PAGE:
Freemasons’ Lodges have been meeting in London since, at least, the late 1600s. In fact Elias Ashmole (who had recorded his own Initiation on the 6th Oct 1646) recorded in his diary the receipt of a summons on the 10th Mar 1682 for a meeting to take place on the 11th, which he duly attended at Masons Hall London this was followed by a meal at the Halfe Moone Taverne in Cheapeside .
On 24th June 1717, four of these London Lodges met at the Goose and Gridiron alehouse in St Paul’s Churchyard and took the decision to form the Grand Lodge of the Cities of London and Westminster, thereby establishing the first Masonic Grand Lodge.
Initially, the jurisdiction of this Grand Lodge was solely limited to Lodges meeting in the London area, specifically an area within 10 miles of Charing Cross. Within a few years, Lodges outside London were also acknowledging the authority of Grand Lodge. However, it was the members of London Lodges who, attending Grand Lodge meetings in greatest numbers, played such a prominent role in its affairs.
Freemasonry expanded across England and Wales and developed an administrative structure through Provinces (essentially the historic county shires). London Freemasonry remained outside the Provincial structure and was administered by the Grand Secretary’s office. Between 1851 and 1911 the population within the 10-mile radius increased from 2.5 million to over 7 million and Freemasonry had to deal with this rapid growth. Many new London Lodges were formed. A larger building was required and the modern Freemasons’ Hall was built in Great Queen Street as a memorial to those who Freemasons who had died in the First World War. It is the home of Freemasonry in England and Wales (see www.ugle.org.uk). In 1971 the 10-mile radius was reduced to five miles; Lodges in the band between five and 10 miles opted either to remain a London Lodge or transfer to the relevant Province.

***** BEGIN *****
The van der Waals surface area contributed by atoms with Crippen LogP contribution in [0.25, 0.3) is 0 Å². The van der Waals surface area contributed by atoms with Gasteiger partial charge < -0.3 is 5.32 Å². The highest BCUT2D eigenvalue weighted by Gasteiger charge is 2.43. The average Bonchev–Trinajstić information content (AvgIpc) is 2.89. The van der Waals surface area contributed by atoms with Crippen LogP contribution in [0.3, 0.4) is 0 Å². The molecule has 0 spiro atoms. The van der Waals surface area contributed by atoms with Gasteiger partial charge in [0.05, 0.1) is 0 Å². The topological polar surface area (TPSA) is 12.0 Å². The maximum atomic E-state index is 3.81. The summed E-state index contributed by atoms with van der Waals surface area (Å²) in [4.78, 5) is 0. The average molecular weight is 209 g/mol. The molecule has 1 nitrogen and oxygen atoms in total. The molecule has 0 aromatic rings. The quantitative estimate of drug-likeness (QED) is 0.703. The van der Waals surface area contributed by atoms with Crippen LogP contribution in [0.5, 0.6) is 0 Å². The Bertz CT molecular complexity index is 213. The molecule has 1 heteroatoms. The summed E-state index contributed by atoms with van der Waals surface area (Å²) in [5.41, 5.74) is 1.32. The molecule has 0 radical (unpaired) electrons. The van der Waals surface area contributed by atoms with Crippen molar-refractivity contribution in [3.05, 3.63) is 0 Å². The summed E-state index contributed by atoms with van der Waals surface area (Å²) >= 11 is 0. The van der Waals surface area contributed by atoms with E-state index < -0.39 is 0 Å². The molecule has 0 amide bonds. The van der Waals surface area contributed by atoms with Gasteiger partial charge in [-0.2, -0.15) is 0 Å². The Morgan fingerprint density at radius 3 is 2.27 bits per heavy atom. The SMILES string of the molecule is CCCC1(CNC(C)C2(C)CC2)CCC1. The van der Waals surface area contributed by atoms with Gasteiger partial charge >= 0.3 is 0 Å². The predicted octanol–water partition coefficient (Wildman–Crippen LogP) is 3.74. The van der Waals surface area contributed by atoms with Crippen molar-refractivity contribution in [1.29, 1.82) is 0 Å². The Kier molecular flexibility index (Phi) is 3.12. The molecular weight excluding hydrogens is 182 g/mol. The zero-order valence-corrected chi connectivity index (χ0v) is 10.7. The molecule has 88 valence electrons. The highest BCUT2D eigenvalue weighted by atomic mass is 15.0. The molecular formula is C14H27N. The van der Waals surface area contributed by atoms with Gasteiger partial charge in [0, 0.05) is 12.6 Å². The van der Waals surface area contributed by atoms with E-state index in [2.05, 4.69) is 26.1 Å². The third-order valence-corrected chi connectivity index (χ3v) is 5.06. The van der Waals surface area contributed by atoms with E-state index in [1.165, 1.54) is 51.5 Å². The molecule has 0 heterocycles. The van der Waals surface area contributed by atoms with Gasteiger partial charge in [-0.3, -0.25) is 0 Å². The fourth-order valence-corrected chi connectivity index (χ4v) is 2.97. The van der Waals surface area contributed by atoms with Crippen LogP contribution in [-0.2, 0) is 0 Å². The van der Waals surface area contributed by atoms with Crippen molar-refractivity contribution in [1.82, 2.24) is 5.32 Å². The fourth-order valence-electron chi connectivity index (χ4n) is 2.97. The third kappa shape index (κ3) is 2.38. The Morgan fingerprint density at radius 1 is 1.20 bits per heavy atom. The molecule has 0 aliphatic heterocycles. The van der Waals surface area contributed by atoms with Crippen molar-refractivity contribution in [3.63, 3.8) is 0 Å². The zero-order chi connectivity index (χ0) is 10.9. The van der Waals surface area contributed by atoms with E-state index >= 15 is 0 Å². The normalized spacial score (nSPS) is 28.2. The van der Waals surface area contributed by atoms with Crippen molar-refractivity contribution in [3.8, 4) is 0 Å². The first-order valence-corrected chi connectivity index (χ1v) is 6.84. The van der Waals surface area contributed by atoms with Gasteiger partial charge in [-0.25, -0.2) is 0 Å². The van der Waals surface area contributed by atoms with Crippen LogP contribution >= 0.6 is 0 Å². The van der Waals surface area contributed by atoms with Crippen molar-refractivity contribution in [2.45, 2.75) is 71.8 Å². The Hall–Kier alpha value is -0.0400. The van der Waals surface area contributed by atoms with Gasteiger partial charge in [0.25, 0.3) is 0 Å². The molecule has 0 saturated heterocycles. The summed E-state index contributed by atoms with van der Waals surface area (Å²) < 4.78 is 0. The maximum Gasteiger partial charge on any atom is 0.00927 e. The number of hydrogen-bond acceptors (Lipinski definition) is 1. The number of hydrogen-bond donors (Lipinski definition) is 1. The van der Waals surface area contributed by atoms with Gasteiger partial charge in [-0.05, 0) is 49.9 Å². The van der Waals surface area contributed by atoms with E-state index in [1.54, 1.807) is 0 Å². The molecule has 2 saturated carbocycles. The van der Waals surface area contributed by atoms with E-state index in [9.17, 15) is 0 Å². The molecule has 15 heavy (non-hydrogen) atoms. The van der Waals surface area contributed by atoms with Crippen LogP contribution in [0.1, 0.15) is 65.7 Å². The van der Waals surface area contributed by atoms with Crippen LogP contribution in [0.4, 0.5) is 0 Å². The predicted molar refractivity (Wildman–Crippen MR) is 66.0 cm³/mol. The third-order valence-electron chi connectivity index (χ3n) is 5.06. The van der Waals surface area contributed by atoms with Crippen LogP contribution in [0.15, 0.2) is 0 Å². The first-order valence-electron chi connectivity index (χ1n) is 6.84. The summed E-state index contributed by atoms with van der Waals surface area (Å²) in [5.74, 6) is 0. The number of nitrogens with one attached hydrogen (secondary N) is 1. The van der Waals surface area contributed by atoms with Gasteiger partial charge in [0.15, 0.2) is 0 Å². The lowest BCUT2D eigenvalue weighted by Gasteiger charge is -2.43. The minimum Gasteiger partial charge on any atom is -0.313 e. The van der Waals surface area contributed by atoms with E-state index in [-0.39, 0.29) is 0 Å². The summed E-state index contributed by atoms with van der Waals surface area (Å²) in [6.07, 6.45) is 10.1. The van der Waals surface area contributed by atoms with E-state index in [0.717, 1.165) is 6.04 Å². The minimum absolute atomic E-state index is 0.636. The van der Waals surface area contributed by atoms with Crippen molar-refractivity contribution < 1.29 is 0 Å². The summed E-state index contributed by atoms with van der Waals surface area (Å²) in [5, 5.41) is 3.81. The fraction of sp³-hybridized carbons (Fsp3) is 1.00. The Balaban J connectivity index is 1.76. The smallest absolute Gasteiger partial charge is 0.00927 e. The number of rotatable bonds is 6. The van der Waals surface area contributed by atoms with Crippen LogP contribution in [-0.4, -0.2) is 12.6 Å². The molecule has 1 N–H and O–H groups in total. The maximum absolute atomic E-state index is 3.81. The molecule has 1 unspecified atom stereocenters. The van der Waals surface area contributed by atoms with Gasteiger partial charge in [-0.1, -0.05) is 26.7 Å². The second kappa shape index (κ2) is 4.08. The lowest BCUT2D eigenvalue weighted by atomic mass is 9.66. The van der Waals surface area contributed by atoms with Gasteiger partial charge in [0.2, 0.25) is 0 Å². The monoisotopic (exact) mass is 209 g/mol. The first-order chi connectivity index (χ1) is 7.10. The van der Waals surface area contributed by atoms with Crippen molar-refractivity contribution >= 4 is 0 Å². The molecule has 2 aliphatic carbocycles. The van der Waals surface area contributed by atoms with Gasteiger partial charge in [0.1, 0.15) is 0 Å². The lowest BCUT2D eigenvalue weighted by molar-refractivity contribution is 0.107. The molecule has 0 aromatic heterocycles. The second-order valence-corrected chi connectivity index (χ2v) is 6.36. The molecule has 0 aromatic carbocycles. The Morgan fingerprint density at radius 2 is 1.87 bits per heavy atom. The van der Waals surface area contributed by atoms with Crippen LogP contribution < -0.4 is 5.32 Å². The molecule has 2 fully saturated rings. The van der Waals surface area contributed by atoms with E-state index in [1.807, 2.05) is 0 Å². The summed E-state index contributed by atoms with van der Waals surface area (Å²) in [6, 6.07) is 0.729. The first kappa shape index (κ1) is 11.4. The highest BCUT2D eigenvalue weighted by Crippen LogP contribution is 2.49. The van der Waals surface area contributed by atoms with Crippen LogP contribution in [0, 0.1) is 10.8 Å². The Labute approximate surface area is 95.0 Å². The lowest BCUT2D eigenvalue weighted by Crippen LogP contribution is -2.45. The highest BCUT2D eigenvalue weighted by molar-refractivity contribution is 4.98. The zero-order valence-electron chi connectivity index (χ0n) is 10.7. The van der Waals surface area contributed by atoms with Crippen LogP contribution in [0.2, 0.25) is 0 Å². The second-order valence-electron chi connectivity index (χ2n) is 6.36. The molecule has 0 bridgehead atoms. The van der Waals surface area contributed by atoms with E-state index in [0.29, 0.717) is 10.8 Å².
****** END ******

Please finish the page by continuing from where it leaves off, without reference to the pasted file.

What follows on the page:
In 1767-8 a plan to establish a Province of London was considered but rejected after objections were raised by London Lodges and a review in 1913-14 included the proposal to create 10 Metropolitan Grand Lodges: that plan was shelved when war broke out in 1914. Despite subsequent discussions about the administration of London Lodges by the Grand Secretary’s office it was only in the late 1990s that the Grand Master (HRH Duke of Kent) set up a formal review.
The outcome was the formation of Metropolitan Grand Lodge (MetGL) on 1 October 2003, as an independent administrative body under a Metropolitan Grand Master. It supports Freemasonry in London in a similar way that the various Provincial Grand Lodges support Lodges elsewhere in England and Wales. Metropolitan Grand Lodge has over 1,400 constituent Lodges comprising nearly 40,000 members; the offices are situated in Freemasons’ Hall, Great Queen Street, London which is also the home of the United Grand Lodge of England.
Further information about Freemasonry in London can be found on the MetGL website, it is listed on our Links page.